Dance is so visceral. Watching a talented corps of ballet dancers performing feats of acrobatic and athletic wonder is almost a challenge to take it all in. If there’s one performer that captures your eye and holds it for too long, you feel like you’ve missed the moment where you can watch the whole company turn in unison. A few too many minutes dwelling on whether or not a pair of dancers is going to hit the stage walls, and you’ve stopped paying attention to their form and grace. In a two-act season finale for BalletX called Beautiful Decay, the company showed its youthful verve with their daring and non-traditional approach to ballet. This isn’t the Pennsylvania Ballet, so precision and execution needn’t be the focus or primary tenets of critical evaluation. But inevitably, that’s what a discerning eye might not be able to turn away from.
In the first act, the costumes were distracting—they were ugly. Earth-toned crushed velvet covered their torsos and their arms to the wrist, but left thighs and calves bare, soliciting old-fashioned, Victorian vibes in a decidedly Shakespearean way. Ren faire costumes with Philadelphia’s premier contemporary ballet? Just doesn’t seem to match.
The theme of the ballet was purported to be one in which aging and the effects of time are explored, and this was most obviously manifested by the presence of older dancers on stage. Brigita Herrmann and Manfred Fischbeck, both in their 70s, share significant stage time alongside the company’s bouncing, virile young athletes. But the effect is kind of lost as the audience is spellbound watching these geriatric dancers use their arms, twirl and pose; it’s nearly comical. Just like it’s awkward watching Frances Ha struggle as a non-dancer in a dancer’s world, it is almost uncomfortable watching what we can only presume to be once-capable dancers attempt to steal the spotlight from brilliant, fit dancers decades younger.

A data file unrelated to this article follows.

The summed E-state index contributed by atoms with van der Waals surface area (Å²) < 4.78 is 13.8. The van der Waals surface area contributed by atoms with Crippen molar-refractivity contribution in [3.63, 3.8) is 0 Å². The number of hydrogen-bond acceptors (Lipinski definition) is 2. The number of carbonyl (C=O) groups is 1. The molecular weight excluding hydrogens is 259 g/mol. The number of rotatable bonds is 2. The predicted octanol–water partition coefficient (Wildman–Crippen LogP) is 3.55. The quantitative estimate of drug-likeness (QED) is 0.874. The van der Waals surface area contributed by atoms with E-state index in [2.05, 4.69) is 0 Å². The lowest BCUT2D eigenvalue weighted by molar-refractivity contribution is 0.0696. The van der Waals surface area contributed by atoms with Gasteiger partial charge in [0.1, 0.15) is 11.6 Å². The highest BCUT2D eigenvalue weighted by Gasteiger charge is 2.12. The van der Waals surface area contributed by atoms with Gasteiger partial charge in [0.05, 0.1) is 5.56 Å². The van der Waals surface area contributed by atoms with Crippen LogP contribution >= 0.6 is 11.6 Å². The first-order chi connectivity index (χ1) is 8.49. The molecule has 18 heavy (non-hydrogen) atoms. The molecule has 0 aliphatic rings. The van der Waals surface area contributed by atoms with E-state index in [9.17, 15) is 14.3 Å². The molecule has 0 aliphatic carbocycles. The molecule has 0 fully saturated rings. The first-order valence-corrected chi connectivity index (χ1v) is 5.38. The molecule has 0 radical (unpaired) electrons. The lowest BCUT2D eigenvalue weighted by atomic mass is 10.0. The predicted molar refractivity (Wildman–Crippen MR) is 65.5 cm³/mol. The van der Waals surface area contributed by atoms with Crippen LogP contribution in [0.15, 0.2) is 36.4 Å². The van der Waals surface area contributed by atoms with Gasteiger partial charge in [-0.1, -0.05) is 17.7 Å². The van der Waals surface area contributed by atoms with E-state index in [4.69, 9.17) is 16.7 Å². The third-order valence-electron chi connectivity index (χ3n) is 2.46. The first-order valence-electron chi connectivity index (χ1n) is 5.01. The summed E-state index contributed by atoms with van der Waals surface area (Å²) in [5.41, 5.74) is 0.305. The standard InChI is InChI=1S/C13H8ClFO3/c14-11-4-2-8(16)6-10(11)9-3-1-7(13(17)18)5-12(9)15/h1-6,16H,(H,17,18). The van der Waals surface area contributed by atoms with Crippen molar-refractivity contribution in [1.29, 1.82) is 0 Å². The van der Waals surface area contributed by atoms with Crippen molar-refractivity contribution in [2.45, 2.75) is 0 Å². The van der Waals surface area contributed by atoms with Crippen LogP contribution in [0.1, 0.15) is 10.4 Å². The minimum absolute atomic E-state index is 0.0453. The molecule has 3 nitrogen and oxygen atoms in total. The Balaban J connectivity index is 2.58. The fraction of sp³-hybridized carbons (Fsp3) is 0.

The second act felt way more indicative of what the BalletX mission is all about. They danced in interpretations of formal wear and to a far more modern score. Act I was full of Vivaldi, and while “Four Seasons” certainly lends itself to an outstanding dance score, it does not exactly scream modern. Iceland’s Olafur Arnalds provided glitchy, electronic sounds that the dancers aptly danced to in white athletic tanks. One thing that becomes clear is that there is a significant difference in wearing real ballet shoes, as opposed to soft slippers. At a handful of moments throughout the afternoon’s performance, it was obvious—visible even. Holds get wobbly, spins require extra foot flexes, and tiny extra stutter steps aren’t something even the most talented ballet veteran can maintain in bare feet.
No one would dream of denying these talented dancers’ athleticism and strength. But BalletX doesn’t look like a traditional ballet in many ways. There’s way less care or focus on height and body shape, and that’s great because even short boys and girls deserve to dance if they’ve got the goods. And ballet doesn’t have to be so Balanchine. We can’t wait to see something really weird from these guys.